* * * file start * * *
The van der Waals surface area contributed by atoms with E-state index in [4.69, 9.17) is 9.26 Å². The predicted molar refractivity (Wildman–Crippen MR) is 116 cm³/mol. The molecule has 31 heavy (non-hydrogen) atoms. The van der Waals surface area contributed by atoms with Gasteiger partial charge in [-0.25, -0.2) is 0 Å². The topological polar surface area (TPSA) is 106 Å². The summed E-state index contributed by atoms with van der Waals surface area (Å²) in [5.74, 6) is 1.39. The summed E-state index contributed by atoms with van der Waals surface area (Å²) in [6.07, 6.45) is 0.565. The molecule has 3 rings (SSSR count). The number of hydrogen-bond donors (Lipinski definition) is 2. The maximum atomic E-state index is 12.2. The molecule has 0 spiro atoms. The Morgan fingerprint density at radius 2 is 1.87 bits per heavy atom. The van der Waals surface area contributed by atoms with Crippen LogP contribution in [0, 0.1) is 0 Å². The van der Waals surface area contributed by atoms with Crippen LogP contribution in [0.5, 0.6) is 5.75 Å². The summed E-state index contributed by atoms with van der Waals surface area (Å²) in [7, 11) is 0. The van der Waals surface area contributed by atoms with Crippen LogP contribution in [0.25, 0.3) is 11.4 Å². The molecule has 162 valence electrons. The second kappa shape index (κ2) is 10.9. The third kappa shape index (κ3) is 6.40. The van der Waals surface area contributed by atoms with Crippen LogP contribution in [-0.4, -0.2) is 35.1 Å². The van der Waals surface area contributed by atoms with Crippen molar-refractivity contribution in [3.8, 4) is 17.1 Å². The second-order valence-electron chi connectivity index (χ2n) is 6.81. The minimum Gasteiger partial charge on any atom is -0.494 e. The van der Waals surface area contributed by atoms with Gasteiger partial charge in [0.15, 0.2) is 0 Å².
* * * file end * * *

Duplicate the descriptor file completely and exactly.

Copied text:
The van der Waals surface area contributed by atoms with E-state index in [4.69, 9.17) is 9.26 Å². The predicted molar refractivity (Wildman–Crippen MR) is 116 cm³/mol. The molecule has 31 heavy (non-hydrogen) atoms. The van der Waals surface area contributed by atoms with Gasteiger partial charge in [-0.25, -0.2) is 0 Å². The topological polar surface area (TPSA) is 106 Å². The summed E-state index contributed by atoms with van der Waals surface area (Å²) in [5.74, 6) is 1.39. The summed E-state index contributed by atoms with van der Waals surface area (Å²) in [6.07, 6.45) is 0.565. The molecule has 3 rings (SSSR count). The number of hydrogen-bond donors (Lipinski definition) is 2. The maximum atomic E-state index is 12.2. The molecule has 0 spiro atoms. The Morgan fingerprint density at radius 2 is 1.87 bits per heavy atom. The van der Waals surface area contributed by atoms with Crippen LogP contribution in [0, 0.1) is 0 Å². The van der Waals surface area contributed by atoms with Crippen LogP contribution in [0.5, 0.6) is 5.75 Å². The summed E-state index contributed by atoms with van der Waals surface area (Å²) in [7, 11) is 0. The van der Waals surface area contributed by atoms with Crippen LogP contribution in [0.25, 0.3) is 11.4 Å². The molecule has 162 valence electrons. The second kappa shape index (κ2) is 10.9. The third kappa shape index (κ3) is 6.40. The van der Waals surface area contributed by atoms with Crippen LogP contribution in [-0.4, -0.2) is 35.1 Å². The van der Waals surface area contributed by atoms with Crippen molar-refractivity contribution in [3.8, 4) is 17.1 Å². The second-order valence-electron chi connectivity index (χ2n) is 6.81. The minimum Gasteiger partial charge on any atom is -0.494 e. The van der Waals surface area contributed by atoms with Gasteiger partial charge in [0.15, 0.2) is 0 Å².